This way, success is never free. Our actions always play a big part in what we achieve. The temptation to discount this fact is great, but we cannot give in to it.

Focus on providing value

When we feel like a fraud, we are only concerned with our feelings. After all, we do not perform that task to contribute to the company’s growth but to obtain personal recognition. Thus, thoughts arise, such as:

  • “What will they think of me?”;
  • “If I fail, they will avoid me”;
  • “I don’t know as much as this other guy, I have no right to say anything about the matter.”

The quickest way to overcome these feelings is to focus on providing value. Therefore, when someone fights our suggestions, we shouldn’t take it personally — since everyone is joining forces to present the best results for the company.

Keep a file of people saying nice things about you

Diaries are a technique from cognitive behavioral psychology to help people understand their progress during treatment. This way, instead of focusing on the negative things that occur daily, you will be able to notice your small achievements.

Therefore, it is not worth writing the negative points in this diary, only the positive ones. The idea is that after a bad day, you can read your notes and realize the value within yourself.

People with impostor syndrome very easily forget what they did well but remember all their failures. You can’t live a life like that! We all fail at all times, but we also succeed. It is therefore necessary to focus on the positive side of things!

Stop comparing yourself to others

When we compare ourselves to others, it’s easy to fall into the trap of thinking that “so-and-so’s life is so much better.” However, believe me: no life is better than another. We all face difficulties!

The grass may even look greener on the other side, but that’s a matter of perspective. If you ask him about it, he will point out a thousand flaws. So turn off Facebook! Get off Instagram! Stop reading biographies about “successful” people! Learn to respect your own experience. You are not a fraud, you are just you. End.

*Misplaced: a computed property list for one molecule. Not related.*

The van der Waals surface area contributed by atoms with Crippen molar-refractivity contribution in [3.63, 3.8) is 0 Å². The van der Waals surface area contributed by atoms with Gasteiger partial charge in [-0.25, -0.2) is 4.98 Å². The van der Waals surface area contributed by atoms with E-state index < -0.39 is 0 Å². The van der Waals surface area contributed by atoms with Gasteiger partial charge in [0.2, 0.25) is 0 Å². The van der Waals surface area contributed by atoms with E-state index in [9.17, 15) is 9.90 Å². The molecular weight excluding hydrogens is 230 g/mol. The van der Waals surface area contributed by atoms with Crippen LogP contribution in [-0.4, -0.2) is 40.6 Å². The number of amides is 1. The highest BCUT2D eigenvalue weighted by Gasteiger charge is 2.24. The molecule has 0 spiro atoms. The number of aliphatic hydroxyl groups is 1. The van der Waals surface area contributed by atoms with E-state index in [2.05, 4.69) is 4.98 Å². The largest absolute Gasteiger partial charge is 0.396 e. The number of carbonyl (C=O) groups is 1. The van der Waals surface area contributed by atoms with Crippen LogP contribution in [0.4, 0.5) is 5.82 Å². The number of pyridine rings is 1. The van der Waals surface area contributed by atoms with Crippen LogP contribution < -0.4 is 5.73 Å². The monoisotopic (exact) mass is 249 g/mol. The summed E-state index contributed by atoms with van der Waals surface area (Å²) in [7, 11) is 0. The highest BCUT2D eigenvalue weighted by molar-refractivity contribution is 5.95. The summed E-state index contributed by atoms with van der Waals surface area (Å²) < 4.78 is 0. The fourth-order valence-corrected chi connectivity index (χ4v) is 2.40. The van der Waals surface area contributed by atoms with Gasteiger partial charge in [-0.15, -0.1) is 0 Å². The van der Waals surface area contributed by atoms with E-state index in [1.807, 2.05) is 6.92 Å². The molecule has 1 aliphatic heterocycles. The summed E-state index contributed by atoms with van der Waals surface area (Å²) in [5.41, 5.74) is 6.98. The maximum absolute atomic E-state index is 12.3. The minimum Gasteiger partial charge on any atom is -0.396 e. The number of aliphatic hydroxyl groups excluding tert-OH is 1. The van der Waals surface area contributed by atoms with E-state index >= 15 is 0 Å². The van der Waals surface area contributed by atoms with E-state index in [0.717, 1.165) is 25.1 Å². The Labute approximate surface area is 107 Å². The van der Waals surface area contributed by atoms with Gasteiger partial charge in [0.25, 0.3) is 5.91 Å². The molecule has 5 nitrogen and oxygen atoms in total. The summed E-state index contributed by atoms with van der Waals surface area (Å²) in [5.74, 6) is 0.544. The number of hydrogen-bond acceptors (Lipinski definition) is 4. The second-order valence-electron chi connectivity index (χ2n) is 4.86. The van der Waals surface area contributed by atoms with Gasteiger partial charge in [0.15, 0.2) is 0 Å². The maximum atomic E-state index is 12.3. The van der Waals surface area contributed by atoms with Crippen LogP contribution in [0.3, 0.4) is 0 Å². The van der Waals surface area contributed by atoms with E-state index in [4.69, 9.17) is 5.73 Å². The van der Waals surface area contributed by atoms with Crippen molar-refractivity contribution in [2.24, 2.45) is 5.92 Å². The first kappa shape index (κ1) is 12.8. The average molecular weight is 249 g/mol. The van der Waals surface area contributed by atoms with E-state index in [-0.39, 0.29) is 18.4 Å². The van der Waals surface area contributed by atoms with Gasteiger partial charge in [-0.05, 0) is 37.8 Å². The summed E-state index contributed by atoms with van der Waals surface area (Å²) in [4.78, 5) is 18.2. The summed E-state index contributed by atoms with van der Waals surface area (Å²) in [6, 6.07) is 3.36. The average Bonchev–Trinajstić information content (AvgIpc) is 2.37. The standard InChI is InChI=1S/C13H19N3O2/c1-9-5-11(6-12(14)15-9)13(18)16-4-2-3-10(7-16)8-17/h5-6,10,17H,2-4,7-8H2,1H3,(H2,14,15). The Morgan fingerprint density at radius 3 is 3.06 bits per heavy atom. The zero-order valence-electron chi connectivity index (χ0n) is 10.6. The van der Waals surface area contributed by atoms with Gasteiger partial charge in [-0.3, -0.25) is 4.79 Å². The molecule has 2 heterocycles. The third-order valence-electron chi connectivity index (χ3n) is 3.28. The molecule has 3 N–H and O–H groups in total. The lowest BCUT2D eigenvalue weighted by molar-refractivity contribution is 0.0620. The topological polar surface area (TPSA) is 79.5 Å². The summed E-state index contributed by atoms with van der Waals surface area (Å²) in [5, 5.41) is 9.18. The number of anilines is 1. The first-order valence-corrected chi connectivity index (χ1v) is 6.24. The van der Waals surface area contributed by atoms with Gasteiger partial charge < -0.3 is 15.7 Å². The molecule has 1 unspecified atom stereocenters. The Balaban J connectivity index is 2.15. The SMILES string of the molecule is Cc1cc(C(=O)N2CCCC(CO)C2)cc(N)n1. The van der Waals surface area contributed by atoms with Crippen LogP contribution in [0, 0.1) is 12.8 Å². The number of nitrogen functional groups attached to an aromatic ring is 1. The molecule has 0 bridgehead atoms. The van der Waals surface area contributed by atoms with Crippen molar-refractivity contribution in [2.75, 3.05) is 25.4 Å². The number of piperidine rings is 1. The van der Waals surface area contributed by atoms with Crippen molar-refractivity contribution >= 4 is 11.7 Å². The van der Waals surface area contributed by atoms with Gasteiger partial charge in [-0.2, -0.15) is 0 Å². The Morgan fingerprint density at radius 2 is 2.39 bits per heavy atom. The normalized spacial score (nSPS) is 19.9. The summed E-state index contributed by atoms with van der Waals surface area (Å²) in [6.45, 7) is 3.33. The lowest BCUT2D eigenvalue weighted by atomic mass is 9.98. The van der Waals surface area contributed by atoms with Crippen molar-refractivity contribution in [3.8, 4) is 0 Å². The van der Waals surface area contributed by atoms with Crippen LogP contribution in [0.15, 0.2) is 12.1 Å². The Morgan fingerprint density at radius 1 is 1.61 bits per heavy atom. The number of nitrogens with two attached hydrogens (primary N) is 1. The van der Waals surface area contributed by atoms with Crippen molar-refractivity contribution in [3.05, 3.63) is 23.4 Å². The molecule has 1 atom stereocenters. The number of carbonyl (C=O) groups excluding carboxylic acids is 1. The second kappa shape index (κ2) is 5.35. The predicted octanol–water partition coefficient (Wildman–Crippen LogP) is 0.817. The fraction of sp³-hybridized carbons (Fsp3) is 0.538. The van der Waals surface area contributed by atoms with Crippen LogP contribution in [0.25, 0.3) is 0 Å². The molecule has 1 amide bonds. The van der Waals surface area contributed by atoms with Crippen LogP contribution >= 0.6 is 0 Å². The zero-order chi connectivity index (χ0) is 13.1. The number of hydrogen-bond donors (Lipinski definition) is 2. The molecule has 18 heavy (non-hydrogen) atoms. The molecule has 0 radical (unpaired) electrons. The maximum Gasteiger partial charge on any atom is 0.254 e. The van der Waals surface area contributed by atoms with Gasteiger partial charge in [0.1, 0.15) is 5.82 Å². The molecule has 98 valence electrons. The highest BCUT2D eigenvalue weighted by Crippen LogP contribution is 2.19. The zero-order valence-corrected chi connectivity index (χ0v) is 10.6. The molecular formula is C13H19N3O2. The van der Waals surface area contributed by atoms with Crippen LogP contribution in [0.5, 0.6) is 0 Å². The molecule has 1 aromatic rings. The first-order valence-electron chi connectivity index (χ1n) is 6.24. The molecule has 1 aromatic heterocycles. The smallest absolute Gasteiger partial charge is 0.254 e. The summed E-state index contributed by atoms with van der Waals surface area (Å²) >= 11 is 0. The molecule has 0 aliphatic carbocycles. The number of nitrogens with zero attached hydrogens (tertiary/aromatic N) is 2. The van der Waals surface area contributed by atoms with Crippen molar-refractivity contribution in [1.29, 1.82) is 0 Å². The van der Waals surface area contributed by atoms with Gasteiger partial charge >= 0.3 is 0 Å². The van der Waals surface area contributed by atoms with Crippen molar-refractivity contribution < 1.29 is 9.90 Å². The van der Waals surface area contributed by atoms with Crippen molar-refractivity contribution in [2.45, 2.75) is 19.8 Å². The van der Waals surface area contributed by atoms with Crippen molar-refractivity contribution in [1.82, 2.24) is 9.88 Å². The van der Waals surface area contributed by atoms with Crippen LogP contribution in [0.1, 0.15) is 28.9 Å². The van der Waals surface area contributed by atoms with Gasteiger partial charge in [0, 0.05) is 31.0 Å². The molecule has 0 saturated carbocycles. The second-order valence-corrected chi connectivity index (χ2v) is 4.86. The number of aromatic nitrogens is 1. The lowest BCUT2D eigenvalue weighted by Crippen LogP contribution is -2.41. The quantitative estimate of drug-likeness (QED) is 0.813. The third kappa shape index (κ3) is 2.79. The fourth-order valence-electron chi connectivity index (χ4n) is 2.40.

Say “this is Impostor Syndrome”

Another incredible technique in cognitive behavioral psychology is the identification of disorders. So when thoughts that you are a fraud arise, simply think “that’s imposter syndrome.” Immediately, you’ll notice that everything becomes a little less terrible.

This way, you will always be able to remember that this thought is due to an inconvenience and not reality.

Remember: Being wrong doesn’t make you a fake

The best football players always miss a goal. The most famous companies declare bankruptcy from one moment to the next. Presidents are wrong about things all the time. The best football teams inevitably lose (remember 7×1?).

Losing is just part of the game. Losing means you at least tried, while many stand still waiting for opportunities to fall into their lap. So don’t glorify failure! It is just part of the path. One of the most attractive qualities in a person is their acceptance of their flaws.

Accept yourself

By “accept yourself” I don’t mean that you should give in and give up on improving. Never! However, when we fail, we must recognize that that was the best we could do at that moment. We cannot martyr ourselves for something we cannot change.

So, believe me: you deserve exactly everything you achieved. If you can transmit this feeling to other people, success will come naturally. However, if you are unable to admit this to yourself, the feeling of being an impostor will never leave you.

Know the signs of impostor syndrome

You have difficulty accepting compliments

Many people are simply not good at accepting compliments as they are very shy. However, this does not mean they suffer from impostor syndrome. These individuals have trouble internalizing their success, as they are unable to associate positive characteristics with themselves.

They are troubled by a pervasive feeling that they are not worthy of the praise they receive—and this is not a demonstration of false modesty. They don’t believe they deserve the credit they are getting.

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You think everything is very easy and that anyone else could do it

I have a client who is great at everything related to technology. She can write complex codes, design websites, repair computers, and do a million other things in the technology world. I think she’s amazing! She, however, thinks that even a baboon could do what she does.